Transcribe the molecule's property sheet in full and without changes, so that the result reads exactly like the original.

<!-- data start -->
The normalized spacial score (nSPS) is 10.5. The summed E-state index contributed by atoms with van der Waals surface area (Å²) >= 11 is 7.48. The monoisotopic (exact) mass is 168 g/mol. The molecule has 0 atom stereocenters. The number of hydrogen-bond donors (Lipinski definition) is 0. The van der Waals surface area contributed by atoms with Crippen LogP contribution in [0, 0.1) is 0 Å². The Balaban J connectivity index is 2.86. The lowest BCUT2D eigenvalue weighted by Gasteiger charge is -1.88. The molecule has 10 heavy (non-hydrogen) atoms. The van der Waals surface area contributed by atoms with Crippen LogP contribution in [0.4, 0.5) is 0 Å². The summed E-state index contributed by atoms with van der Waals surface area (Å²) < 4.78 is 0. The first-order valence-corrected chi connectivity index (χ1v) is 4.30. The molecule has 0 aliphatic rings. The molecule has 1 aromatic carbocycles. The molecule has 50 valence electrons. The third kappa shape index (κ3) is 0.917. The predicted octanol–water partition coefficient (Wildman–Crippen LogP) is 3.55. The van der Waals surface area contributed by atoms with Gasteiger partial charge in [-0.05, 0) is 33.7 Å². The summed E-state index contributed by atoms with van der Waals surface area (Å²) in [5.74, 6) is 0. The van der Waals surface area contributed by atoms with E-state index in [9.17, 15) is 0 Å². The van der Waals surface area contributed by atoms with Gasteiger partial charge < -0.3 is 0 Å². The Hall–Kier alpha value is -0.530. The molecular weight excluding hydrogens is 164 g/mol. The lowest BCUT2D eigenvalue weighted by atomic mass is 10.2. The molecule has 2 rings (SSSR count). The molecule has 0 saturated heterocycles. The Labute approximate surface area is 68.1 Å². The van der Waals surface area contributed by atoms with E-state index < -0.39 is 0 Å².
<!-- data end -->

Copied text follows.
The normalized spacial score (nSPS) is 10.5. The summed E-state index contributed by atoms with van der Waals surface area (Å²) >= 11 is 7.48. The monoisotopic (exact) mass is 168 g/mol. The molecule has 0 atom stereocenters. The number of hydrogen-bond donors (Lipinski definition) is 0. The van der Waals surface area contributed by atoms with Crippen LogP contribution in [0, 0.1) is 0 Å². The Balaban J connectivity index is 2.86. The lowest BCUT2D eigenvalue weighted by Gasteiger charge is -1.88. The molecule has 10 heavy (non-hydrogen) atoms. The van der Waals surface area contributed by atoms with Crippen LogP contribution in [0.4, 0.5) is 0 Å². The summed E-state index contributed by atoms with van der Waals surface area (Å²) < 4.78 is 0. The first-order valence-corrected chi connectivity index (χ1v) is 4.30. The molecule has 0 aliphatic rings. The molecule has 1 aromatic carbocycles. The molecule has 50 valence electrons. The third kappa shape index (κ3) is 0.917. The predicted octanol–water partition coefficient (Wildman–Crippen LogP) is 3.55. The van der Waals surface area contributed by atoms with Gasteiger partial charge in [-0.05, 0) is 33.7 Å². The summed E-state index contributed by atoms with van der Waals surface area (Å²) in [5.74, 6) is 0. The van der Waals surface area contributed by atoms with E-state index in [9.17, 15) is 0 Å². The van der Waals surface area contributed by atoms with Gasteiger partial charge < -0.3 is 0 Å². The Hall–Kier alpha value is -0.530. The molecular weight excluding hydrogens is 164 g/mol. The lowest BCUT2D eigenvalue weighted by atomic mass is 10.2. The molecule has 2 rings (SSSR count). The molecule has 0 saturated heterocycles. The Labute approximate surface area is 68.1 Å². The van der Waals surface area contributed by atoms with E-state index < -0.39 is 0 Å².